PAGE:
posted by Intel Researchers (for OSNews) on Wed 12th Mar 2003 23:25 UTC

"Hyper-Threading Technology for Multimedia Apps, Page 4"
Performance

We conducted our performance evaluation with two multimedia applications to examine the performance of multithreaded codes generated by the Intel compiler. The generated codes are highly optimized with architecture-specific, advanced scalar and array optimizations assisted with aggressive memory disambiguation. Our results show that Hyper-Threading technology and the Intel compiler offer a cost-effective performance gain (10%~28%) for our applications on a single processor (SP+HT), and offer up to 2.23x speedup on a dual-processor system with Hyper-Threading technology-enabled (DP+HT). The performance measurement of two multimedia applications SVM and AVSR is carried out on a dual–processor HT-enabled Intel Xeon™ system running at 2.0GHz, with 1024MB memory, an 8K L1-Cache, a 512K L2-Cache, and no L3-Cache. When we measure single-processor performance on a Dual-Processor (DP) system, we disable one physical processor from the BIOS. We disable the support of Hyper-Threading technology from the BIOS in order to measure the performance of our applications on the processor without using Hyper-Threading technology. To use the serial execution time as a base on the system experimentally in our lab setting, we disable one physical processor and Hyper-Threading technology, and run the highly optimized serial codes of applications.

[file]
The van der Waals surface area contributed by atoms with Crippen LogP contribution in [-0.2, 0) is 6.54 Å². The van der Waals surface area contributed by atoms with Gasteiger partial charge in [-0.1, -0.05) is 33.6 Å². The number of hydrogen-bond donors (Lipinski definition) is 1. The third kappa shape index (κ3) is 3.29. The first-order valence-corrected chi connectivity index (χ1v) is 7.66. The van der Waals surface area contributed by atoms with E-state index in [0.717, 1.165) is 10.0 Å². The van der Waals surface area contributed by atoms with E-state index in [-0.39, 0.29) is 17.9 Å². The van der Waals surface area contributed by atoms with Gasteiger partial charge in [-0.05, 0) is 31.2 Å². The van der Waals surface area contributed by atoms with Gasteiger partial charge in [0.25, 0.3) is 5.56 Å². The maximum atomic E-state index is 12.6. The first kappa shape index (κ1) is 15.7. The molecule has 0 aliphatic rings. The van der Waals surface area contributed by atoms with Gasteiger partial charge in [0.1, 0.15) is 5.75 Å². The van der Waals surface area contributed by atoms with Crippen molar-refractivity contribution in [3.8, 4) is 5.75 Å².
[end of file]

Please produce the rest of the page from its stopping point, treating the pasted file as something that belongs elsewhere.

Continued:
Essentially, the performance scaling is derived from the serial execution (SP) with Hyper-Threading technology disabled and one physical processor disabled on our system. The multithreaded execution is done with three system configurations: (1) SP+HT (Single-Processor with HT-enabled), (2) DP (Dual Processor with HT-disabled), (3) DP+HT (Dual-Processor with HT-enabled). In Figure 13, we show the normalized speedup of our multithreaded execution of the SVMs (2 kernels). The workloads achieved very good performance gain using the Intel OpenMP C++ compiler for data-domain decomposition. For instance, from a single processor with HT-disabled to the single processor with HT-enabled, we achieve speedups ranging from 1.10x to 1.13x with 2-thread run. The speedup ranges from 1.92x to 1.97x for 2-thread run with DP configuration. The speedup ranges from 2.13 to 2.23x for 4-thread run with DP+HT configuration. This indicates that we utilize the microprocessor more efficiently.